This time last year, parents of many little girls were feeling frustrated looking at a wish list that repeated the same word again and again: "Frozen." Merchandise from Disney's animated movie "Frozen" is expected to top the list of most popular holiday toys this year.
Demand for Princess Elsa and Anna dresses and other products from the blockbuster animated film surged during the 2013 Christmas season, and throughout much of 2014. But stores weren't flush with merchandise when the movie first came out last November.
"Nobody expected the movie to be as successful as it was in getting kids to want merchandise," said toy analyst Sean McGowan from the investment firm Needham & Company. "It's not always clear if a movie does well at the box office, if it's going to generate a lot of demand for toys. And that's especially true for movies that come out late in the year, because, obviously, overall traffic and demand for buying things go down after December."
Disney, its licensing partners, like Mattel, and retailers like Walmart wagered conservatively.
"Retailers are generally pretty hesitant to load up on inventory of something if they're not sure it's going to sell well," McGowan explained.
With strong sales through 2014 — "Frozen" has grossed more than a billion dollars worldwide, and its soundtrack went platinum — this holiday season is a completely different story. Store shelves are stocked with everything from "Frozen" mouthwash to "Frozen" princess dresses to a "Frozen" fedora (listen to the accompanying audio piece for a trip down the "Frozen" aisle at Target and the joyful reaction of two little girls).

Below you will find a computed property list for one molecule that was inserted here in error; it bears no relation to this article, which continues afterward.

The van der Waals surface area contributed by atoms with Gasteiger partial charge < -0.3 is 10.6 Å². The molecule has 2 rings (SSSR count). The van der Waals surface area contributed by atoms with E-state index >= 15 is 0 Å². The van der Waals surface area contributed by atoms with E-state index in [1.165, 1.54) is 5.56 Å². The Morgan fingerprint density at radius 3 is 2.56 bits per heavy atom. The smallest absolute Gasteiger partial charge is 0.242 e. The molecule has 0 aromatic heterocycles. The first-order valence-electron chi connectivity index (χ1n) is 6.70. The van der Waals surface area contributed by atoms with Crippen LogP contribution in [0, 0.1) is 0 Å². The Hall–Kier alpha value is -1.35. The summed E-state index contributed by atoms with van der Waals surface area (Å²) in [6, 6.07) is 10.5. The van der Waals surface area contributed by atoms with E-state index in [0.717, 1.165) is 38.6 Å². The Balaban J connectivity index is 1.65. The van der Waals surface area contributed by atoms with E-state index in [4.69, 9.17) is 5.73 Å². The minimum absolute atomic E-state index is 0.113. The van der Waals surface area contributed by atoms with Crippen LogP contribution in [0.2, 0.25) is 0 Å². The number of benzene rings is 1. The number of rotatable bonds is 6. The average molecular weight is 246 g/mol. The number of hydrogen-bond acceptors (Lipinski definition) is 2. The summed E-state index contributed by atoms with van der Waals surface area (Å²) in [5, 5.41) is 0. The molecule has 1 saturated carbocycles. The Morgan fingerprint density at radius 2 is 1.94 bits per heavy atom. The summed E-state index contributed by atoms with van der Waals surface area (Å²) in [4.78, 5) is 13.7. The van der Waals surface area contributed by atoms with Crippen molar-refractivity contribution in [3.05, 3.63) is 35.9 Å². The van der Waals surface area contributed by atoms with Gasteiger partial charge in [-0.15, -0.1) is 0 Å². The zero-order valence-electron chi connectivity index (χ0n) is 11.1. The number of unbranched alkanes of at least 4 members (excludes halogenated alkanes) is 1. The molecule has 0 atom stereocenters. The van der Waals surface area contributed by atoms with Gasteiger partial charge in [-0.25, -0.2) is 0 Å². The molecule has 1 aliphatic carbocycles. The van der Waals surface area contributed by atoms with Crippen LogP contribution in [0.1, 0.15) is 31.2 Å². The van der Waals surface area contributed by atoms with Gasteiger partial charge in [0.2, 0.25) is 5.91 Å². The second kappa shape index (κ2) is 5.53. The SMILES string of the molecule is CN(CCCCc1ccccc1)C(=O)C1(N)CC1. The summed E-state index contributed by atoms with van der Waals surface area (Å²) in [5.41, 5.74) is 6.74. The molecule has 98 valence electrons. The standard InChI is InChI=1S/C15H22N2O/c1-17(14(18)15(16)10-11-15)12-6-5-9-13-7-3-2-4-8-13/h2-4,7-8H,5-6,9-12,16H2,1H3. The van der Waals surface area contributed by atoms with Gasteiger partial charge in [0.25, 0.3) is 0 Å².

"Disney and its licensing partners realized this isn’t going away, and if we play this right, we can have a multi-year, brand-new franchise," McGowan said.
McGowan said it’s rare for a movie to remain in such high demand one year after its box office debut.
This last happened 20 years ago with "Toy Story," Disney's first partnership with Pixar. Before "Toy Story," "The Little Mermaid" took Disney by surprise.
"You know everybody knew that would be a nice family movie, but it turned into a massive phenomenon – so that was like the rejuvenation of the Disney animated musical," McGowan said.
"The Little Mermaid" led to a series of music-driven Disney movies, like "Beauty and the Beast," "The Lion King" and "Pocahontas." Many of those films, like "Frozen," had killer soundtracks written by Broadway veterans.
McGowan said he thinks "Frozen"’s popularity comes from its modern-day characters.
"The women really stand on their own. They really don’t need to be rescued," he said. "And I think that’s an interesting message, and maybe that made it a lot more acceptable for some parents who might be reluctant to throw their kids into the world of princesses."